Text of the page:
June 1993

Little Sparta: Wild Hawthorn Press, 1993
9.8 x 10.1cm, 4pp card with a painting by Gary Hincks of a wheel barrow full of wood. A visual poem.
Interestingly and perhaps the point of the card - the word bouquet comes from the Old French "bosquet" equivalent to bosc wood. VG+.

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Little Sparta: Wild Hawthorn Press, 1993
34.2 x 29.2cm, green on white paper offset lithograph in a folder with a drawing by Annika Sandell of the proposal which is a version of a textual work LITTLE FIELDS LONG HORIZONS that Finlay has utilised in several types of works including artist's books and early prints. The garden is tapered and thus Finlay wishes to create walls with the texts to reflect classical perspectives - thus : "The existing garden tapers as if in emulation of Renaissance perspective drawings. The proposed design exploits this by the division into terraces on slightly different levels with steps between. The theme of perspective is finally given expression in the text which is realised in stone as part of the three dividing walls.". VG in like folder.

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Little Sparta: Finlay, 20th July 1993
An original vintage xerox 30 x 21cm, 2pp with a round robin letter from Finlay.
The letter explains that the legal action taken by Strathclyde region over the supposed debt relating to the Garden temple will, if successful, mean the end of the garden as an "expression of Revolutionary Neoclassicism; it will be defined as a tourist attraction and commercial enterprise, and its only resort will be to close". Noting that the Scottish Arts Council had effectively remained silent on the matter and that he Finlay had been unwell and "unable to take action as he did in 1983 and at other times when the garden was threatened. Supporters are asked to ask the SAC to take action in support of Finlay "now".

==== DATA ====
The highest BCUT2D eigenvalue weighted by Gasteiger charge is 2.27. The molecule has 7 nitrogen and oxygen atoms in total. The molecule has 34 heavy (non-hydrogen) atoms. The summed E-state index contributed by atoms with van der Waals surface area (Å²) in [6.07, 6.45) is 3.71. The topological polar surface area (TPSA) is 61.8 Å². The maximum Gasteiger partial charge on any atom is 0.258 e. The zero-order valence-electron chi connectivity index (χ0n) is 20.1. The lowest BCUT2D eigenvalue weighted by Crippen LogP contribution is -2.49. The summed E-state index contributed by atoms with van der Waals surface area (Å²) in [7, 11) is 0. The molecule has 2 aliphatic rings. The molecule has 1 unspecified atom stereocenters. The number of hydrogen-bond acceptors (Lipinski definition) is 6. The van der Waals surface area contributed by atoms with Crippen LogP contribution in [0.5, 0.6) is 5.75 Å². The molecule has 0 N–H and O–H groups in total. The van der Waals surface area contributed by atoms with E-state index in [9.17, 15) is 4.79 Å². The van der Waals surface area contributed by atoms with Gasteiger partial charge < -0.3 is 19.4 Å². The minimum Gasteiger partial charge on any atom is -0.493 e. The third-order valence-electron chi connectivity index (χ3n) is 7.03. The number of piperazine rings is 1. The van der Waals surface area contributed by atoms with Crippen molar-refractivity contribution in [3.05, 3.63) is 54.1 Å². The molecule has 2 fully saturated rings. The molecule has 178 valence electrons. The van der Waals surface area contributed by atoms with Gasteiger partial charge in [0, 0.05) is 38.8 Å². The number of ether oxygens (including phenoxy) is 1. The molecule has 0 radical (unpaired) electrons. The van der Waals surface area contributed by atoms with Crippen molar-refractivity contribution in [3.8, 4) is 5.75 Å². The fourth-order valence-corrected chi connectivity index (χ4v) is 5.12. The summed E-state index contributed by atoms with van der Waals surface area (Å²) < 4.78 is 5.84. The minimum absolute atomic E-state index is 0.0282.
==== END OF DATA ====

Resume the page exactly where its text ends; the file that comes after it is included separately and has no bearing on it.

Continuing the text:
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Little Sparta: Wild Hawthorn Press, 1993
17.1 x 10.4cm, 4pp card with a painting by Gary Hincks of a carnation that has been cut in two down the vertical. Below it are the words "Saint-Just 1767-1794 "
On the back is the description of the young blade standing high in the cart as he went to his death. "He had a carnation in his button hole."
The card is a memorial for Saint-Just who died on the guillotine as part of the Thermidorian reaction. It also perhaps recalls the quote from the "Angel of Death": "One does not make revolutions by halves”. VG+.

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Little Sparta: Wild Hawthorn Press, 1993
11.5 x 10.4cm, 4pp card with a painting of a watering can by Mark Stewart with the two line poem:
"If the garden were not a republic
the watering can would be king."
The watering can is an important part of any gardener's equipment and the poem notes its essential role but also refers to the 10th day of August when the Terror ended with the downfall of Robespierre and eventually the return of the monarchy (admittedly after Napoleon). VG+.

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Little Sparta: Wild Hawthorn Press, 1993
15.5 x 10.5cm, 2pp card with a photographic image of a bust of Saint-Just by Kerstin Curwin.
The title of the card "A dream is always the sentiment of a truth that exists no more" which is somewhat appropriate to the hopes and wishes of the French revolution which eventually failed and the monarchy restored. VG+.

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